A few years ago, bullying may have occurred mainly in and around the schoolyard. But now it reaches into our homes via phones, emails and social networking. That can make it harder to deal with for both parents and teenagers.
To be in the best position to deal with potential issues, make sure you are available to your teen.
Don’t panic and overreact by instantly removing access to what they see as something extremely important to them: their phone, their access to the internet or their computer.
Try to gauge what is happening and what the impacts are on your teen. Tune in carefully to how they are reacting emotionally.
If they don’t seem too worried, just monitor how things go over the next few days. They may not be aware that these things can have a knock-on effect if embarrassing messages are passed to other people.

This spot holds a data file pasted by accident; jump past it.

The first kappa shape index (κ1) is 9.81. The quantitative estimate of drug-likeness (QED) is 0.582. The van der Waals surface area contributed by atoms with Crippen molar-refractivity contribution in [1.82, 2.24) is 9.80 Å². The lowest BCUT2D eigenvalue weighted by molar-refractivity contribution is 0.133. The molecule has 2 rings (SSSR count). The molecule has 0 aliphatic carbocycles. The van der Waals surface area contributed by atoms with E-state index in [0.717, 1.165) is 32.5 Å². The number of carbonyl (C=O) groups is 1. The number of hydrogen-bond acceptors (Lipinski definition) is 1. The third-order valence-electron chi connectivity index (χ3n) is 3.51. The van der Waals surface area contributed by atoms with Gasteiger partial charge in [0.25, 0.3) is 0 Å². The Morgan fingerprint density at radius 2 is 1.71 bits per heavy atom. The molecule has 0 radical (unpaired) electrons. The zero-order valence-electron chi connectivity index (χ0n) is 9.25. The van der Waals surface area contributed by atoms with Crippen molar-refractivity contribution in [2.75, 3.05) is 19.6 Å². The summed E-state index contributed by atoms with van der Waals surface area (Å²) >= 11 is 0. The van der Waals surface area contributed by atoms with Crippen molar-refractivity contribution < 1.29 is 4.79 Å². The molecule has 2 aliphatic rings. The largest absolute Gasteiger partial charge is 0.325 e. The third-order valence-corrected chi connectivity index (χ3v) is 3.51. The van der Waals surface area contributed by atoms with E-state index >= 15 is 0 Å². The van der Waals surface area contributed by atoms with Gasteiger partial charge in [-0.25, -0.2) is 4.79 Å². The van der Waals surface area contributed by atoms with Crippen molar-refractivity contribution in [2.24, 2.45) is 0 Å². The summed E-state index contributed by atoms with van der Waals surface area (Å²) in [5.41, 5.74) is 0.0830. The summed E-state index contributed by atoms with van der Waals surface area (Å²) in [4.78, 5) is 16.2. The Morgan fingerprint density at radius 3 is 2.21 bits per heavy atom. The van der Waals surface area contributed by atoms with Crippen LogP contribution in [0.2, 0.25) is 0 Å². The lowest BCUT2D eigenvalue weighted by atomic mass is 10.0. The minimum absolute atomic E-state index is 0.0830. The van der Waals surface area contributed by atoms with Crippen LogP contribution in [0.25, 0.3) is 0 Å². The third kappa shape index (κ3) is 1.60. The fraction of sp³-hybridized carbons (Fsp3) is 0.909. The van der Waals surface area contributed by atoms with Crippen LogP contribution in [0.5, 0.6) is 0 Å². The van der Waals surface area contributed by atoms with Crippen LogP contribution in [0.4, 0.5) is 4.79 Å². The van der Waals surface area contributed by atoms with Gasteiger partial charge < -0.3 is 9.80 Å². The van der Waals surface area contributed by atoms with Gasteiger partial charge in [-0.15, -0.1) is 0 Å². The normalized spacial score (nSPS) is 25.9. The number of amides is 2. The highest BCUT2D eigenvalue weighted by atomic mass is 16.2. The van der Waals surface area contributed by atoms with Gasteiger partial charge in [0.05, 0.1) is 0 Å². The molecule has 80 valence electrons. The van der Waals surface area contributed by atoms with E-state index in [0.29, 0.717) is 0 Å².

If your teenager is distressed and clearly upset, it’s okay to provide support. Try to be with them emotionally so that they know you care and are there to help.
More than likely the bullying is coming from a fellow student or teenager. Inform the school. They should have policies in place about how to deal with episodes of bullying.